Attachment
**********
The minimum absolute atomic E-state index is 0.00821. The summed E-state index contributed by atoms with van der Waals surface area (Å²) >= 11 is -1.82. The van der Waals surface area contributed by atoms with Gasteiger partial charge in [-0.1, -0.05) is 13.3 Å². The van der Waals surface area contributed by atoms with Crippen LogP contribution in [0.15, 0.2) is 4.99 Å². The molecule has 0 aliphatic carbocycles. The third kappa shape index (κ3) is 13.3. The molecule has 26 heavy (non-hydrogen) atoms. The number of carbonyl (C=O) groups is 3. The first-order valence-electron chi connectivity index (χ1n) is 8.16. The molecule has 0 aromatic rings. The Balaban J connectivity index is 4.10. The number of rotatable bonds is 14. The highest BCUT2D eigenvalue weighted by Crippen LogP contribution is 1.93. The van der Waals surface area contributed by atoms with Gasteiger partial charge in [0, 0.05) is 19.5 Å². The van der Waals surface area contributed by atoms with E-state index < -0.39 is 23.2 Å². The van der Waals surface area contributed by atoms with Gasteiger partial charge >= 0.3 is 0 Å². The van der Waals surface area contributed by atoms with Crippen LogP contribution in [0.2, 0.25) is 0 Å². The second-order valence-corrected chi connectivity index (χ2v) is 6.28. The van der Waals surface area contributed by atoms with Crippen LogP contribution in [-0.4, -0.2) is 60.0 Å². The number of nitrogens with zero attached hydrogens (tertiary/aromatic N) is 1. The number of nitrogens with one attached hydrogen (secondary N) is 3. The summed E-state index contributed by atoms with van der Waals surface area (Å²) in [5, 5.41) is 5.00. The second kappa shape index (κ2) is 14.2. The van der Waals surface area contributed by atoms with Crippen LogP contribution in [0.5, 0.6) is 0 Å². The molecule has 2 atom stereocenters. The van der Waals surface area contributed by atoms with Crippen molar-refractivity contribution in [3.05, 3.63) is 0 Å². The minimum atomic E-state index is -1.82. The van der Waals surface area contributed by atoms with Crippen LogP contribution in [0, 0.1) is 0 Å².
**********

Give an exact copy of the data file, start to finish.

The minimum absolute atomic E-state index is 0.00821. The summed E-state index contributed by atoms with van der Waals surface area (Å²) >= 11 is -1.82. The van der Waals surface area contributed by atoms with Gasteiger partial charge in [-0.1, -0.05) is 13.3 Å². The van der Waals surface area contributed by atoms with Crippen LogP contribution in [0.15, 0.2) is 4.99 Å². The molecule has 0 aliphatic carbocycles. The third kappa shape index (κ3) is 13.3. The molecule has 26 heavy (non-hydrogen) atoms. The number of carbonyl (C=O) groups is 3. The first-order valence-electron chi connectivity index (χ1n) is 8.16. The molecule has 0 aromatic rings. The Balaban J connectivity index is 4.10. The number of rotatable bonds is 14. The highest BCUT2D eigenvalue weighted by Crippen LogP contribution is 1.93. The van der Waals surface area contributed by atoms with Gasteiger partial charge in [0, 0.05) is 19.5 Å². The van der Waals surface area contributed by atoms with E-state index < -0.39 is 23.2 Å². The van der Waals surface area contributed by atoms with Gasteiger partial charge >= 0.3 is 0 Å². The van der Waals surface area contributed by atoms with Crippen LogP contribution in [0.2, 0.25) is 0 Å². The second-order valence-corrected chi connectivity index (χ2v) is 6.28. The van der Waals surface area contributed by atoms with Crippen LogP contribution in [-0.4, -0.2) is 60.0 Å². The number of nitrogens with zero attached hydrogens (tertiary/aromatic N) is 1. The number of nitrogens with one attached hydrogen (secondary N) is 3. The summed E-state index contributed by atoms with van der Waals surface area (Å²) in [5, 5.41) is 5.00. The second kappa shape index (κ2) is 14.2. The van der Waals surface area contributed by atoms with Crippen LogP contribution in [0.5, 0.6) is 0 Å². The molecule has 2 atom stereocenters. The van der Waals surface area contributed by atoms with Crippen molar-refractivity contribution in [3.05, 3.63) is 0 Å². The minimum atomic E-state index is -1.82. The van der Waals surface area contributed by atoms with Crippen LogP contribution in [0, 0.1) is 0 Å².